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Firms prep new grads for the real work, clients

Firms prep new grads for the real work, clients

WHEN THEY enter a firm for the first time, new lawyers are almost always completely unprepared for much of the work they will have to do, according to Lawyers Weekly sources. Lawyers with just…

WHEN THEY enter a firm for the first time, new lawyers are almost always completely unprepared for much of the work they will have to do, according to Lawyers Weekly sources.

Lawyers with just one year’s experience inside firms revealed in interviews for Lawyers Weekly’s sister publication Lawyer2B, out next week, that while they were well-versed in the law after their university years, they knew virtually nothing about what it means to be a lawyer when they entered their firms for the first time.

Speaking about where their sharpest learning curves were when they first went into law, the young lawyers said university had not prepared them for client contact, client expectations, and business development.

One lawyer, Henry Davis York solicitor Stephen Iu, said the firm has taught him most of what he now knows about effectively serving clients. He said one of the most interesting parts about his job has been realising that while he expected to predominantly focus on the law itself while dealing with clients, the clients themselves are looking at the commercial side of any case or matter.

He said that university had not fully prepared him for this. “Some subjects are really good. I did PLT [practical legal training] at [the University of Technology, Sydney] and some of those subjects were quite handy. But there is nothing teaching you what a commercial decision is and nothing teaches you about being client focused,” said Iu.

He was surprised to learn upon entering a law firm that law is essentially a service industry, “you have to focus on the clients”.

While Iu himself had previously worked in IT, which had taught him to see things commercially, he believes that the average university course does not prepare lawyers for what they are going to do inside a law firm.

“Clients see the commercial side of the law, whereas you see the legal side of things. [You learn that] you might be seeing these legal decisions and they might not understand that, or they don’t think it is quite as important as the commercial decision,” he said.

According to Mahlab Recruitment (NSW) senior consultant Rosemary Galic, while university does not teach law students about the commercial side of working in a law firm, there are opportunities later on to learn this.

“They’re not properly prepared for the commercial side of what working in a firm entails. But I think that is what PLT is meant to be about. You learn this when you go to the College of Law, and a lot of firms are now doing the PLT course in-house. That is what that is meant to be. You complete those subjects and you do the practical component and that satisfies the requirements for admission. That is meant to prepare you for practice. That is just a snapshot into the legal profession, but it is something,” she said.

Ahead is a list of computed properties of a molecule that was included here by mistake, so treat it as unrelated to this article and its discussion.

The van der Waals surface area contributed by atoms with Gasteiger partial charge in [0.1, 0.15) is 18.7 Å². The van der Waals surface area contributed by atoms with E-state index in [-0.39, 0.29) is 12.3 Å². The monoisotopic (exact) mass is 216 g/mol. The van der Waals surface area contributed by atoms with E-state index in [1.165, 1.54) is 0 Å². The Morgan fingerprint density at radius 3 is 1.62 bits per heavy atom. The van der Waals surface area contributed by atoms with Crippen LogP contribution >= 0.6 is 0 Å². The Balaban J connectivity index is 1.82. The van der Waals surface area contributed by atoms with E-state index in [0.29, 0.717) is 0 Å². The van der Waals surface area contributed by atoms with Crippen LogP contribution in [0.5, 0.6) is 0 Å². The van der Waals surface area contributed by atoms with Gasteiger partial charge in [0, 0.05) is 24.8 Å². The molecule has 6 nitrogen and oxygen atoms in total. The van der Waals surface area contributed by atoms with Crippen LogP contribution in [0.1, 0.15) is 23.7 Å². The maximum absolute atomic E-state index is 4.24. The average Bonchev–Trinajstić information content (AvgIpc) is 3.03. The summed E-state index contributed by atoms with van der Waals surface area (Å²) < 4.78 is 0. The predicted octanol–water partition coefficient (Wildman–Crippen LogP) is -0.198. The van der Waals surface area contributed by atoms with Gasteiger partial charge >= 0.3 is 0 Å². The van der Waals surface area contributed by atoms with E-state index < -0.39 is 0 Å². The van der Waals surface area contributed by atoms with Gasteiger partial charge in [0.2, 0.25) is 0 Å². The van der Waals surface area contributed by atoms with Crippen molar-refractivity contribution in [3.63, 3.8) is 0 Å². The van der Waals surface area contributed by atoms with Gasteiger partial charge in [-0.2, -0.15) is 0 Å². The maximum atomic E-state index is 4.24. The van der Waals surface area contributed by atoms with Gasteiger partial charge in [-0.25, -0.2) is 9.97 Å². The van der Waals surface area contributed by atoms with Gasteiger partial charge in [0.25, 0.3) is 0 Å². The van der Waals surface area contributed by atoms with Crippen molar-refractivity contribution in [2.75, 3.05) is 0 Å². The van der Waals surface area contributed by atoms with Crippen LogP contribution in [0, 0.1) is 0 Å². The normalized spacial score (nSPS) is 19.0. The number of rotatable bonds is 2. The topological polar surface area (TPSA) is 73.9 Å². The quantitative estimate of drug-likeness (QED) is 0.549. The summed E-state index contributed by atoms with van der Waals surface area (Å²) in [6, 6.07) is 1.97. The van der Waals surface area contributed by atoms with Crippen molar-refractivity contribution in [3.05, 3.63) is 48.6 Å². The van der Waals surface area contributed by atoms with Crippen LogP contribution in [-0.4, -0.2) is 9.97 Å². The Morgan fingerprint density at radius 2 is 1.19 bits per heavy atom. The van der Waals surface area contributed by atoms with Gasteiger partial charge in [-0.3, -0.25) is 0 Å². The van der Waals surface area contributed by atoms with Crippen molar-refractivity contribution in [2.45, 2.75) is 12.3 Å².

Larger firms are prepared to give new graduates this type of experience, said Galic. They often have their own in-house PLT courses, which they tinker with, so they are very specific to the big firm. There is less focus on subjects like family law, and even accounts, she said.

“In a big firm you just don’t have to deal with the accounts; the finance department does that. There is more focus on the commercial side of things: clients, relationships, business development, communicating, interviewing skills, that sort of thing. So there is more emphasis on corporate/commercial and business development matters than there is in on the other subjects that you would normally focus on at the College of Law.”

The first real training for new graduates comes before PLT, when they are just summer clerks and articled clerks, said Galic. At this stage the graduates have a couple of months to get a feel for how the firm operates, including how to deal with clients.

“Clerks would mainly be sitting there doing research … But they also just sit in with virtually everything that a partner does. They go to meetings and just sit there and be scribes for hours. This way they learn about the commercial environment.

“They may not necessarily learn how to apply any of the law, they may not understand what is going on, but they are sitting there and they are developing as juniors. So that starts at the clerkship level, and then by the time they get to graduate level that is when they do the PLT course. And again that is aimed at getting them a little bit more commercial,” said Galic.

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